De Blasio Tosses Homeless Out Of Hotels After Complaints Of Crime, Funding

New York City mayor Bill de Blasio announced Monday that the city will begin the process of relocating thousands of homeless individuals who were given access to city hotels back into shelters after New York City residents complained about crime and after Fox News revealed that taxpayers were footing the bill for the program.
Around 13,000 individuals were moved into hotels as a way of slowing the spread of the novel coronavirus among New York City’s homeless population. But while the program may have kept COVID-19 from spreading “like wildfire” in shelters and other care facilities, POLITICO reports, it created a host of other problems, including sharp increases in crime near the 140 hotels involved in the program.
“As the health situation has continued to improve, we’re going to start the process of figuring out where we can get homeless individuals back into safe shelter facilities, and reduce the reliance on hotels,” de Blasio told reporters at a press conference Monday. “Hotels [are] certainly not where we want to be in general, and we’re going to start that process immediately.”
“What happened, again, was a crisis that forced us to have to use hotels. We’re now starting the process of reducing the reliance on hotels,” de Blasio continued, adding that city officials will “make sure we can start to get people out of those hotels, relieve some of the pressure on those communities, but do it in a way that’s really safe for everyone involved, starting with those who are homeless.”
The city is reportedly already making plans to move at least 8,000 individuals, though de Blasio refused to give media a timeline for relocation.
Like many cities, New York tried to help struggling hotels by turning them into temporary shelters, either for the homeless or for recovering COVID-19 patients, giving individual inns a grant to cover the cost of housing and cleaning up after the at-risk populations.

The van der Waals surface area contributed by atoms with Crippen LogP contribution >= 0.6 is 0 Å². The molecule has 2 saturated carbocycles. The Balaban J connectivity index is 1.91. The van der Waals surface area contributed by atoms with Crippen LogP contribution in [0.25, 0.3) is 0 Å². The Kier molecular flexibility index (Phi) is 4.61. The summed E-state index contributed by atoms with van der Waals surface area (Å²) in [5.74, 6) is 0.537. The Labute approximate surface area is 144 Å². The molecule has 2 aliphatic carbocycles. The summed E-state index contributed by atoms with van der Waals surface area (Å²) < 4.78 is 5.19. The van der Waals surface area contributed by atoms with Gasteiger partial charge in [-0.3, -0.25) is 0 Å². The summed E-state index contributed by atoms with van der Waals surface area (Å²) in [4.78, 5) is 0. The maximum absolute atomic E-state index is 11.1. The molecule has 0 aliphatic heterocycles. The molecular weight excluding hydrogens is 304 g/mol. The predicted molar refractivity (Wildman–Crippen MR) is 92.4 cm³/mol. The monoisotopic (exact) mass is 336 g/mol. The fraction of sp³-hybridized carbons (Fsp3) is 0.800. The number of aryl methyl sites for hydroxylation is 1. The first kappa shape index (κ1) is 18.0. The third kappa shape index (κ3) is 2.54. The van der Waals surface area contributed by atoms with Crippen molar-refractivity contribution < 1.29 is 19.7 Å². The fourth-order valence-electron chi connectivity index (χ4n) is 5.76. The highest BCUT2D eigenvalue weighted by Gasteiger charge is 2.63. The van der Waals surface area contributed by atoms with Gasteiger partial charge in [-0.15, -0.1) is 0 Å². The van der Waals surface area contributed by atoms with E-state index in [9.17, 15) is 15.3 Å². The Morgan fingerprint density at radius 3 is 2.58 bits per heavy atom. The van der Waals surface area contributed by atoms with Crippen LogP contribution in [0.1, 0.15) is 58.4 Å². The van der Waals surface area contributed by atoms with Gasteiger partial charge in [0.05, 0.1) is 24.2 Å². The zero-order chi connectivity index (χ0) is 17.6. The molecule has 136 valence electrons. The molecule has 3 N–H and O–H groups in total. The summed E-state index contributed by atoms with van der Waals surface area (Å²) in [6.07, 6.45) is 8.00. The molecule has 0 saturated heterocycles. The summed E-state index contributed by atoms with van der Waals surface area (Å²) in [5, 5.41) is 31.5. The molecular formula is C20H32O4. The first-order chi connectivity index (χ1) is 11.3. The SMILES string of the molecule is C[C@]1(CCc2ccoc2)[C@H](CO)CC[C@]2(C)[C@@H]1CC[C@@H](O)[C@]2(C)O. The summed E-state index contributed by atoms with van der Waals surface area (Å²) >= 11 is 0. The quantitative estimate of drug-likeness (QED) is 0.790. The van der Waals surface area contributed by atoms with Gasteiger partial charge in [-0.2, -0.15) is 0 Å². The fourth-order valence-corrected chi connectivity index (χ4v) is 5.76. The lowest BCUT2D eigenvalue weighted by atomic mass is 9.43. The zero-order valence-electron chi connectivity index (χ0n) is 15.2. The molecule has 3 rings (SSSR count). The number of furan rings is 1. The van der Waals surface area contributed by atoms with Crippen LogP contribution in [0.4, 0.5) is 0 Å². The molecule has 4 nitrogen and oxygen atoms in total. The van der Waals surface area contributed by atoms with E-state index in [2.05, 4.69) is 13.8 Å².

Many of those hotels, though, were in or near the city’s Midtown entertainment district — not far from Times Square and the heart of the Broadway theater district — and the result has been a sharp uptick in crime in some of the areas of Manhattan most attractive to tourism.
But even if the crime reports weren’t persuasive for the mayor’s office, the blowback over the financial cost could have been. According to a report from Fox News, the hotel program was expensive — a bill footed by both New York and federal taxpayers.
“In April – as New York became the epicenter of the virus and there was no indication that hotel business would resume in the near future – a $78 million initial contract was inked to find hotels for people experiencing homelessness,” the outlet reported last week. “The Federal Emergency Management Agency (FEMA) agreed to foot at least 75% of the costs of the rooms, with the associated expenses – such as moves, the staff, medical care, mental health, and extra services – landing on the laps of the New York taxpayers.”
Shockingly, that $78 million may not even cover the full cost of the program. Similar, smaller efforts to house homeless individuals in hotels have ended up costing New Yorkers in the hundreds of millions of dollars. In 2018, the city “spent $364 million on contracts for emergency homeless housing,” Fox News says. Some estimates put the end cost of the coronavirus-related hotel program at $28 million per month.
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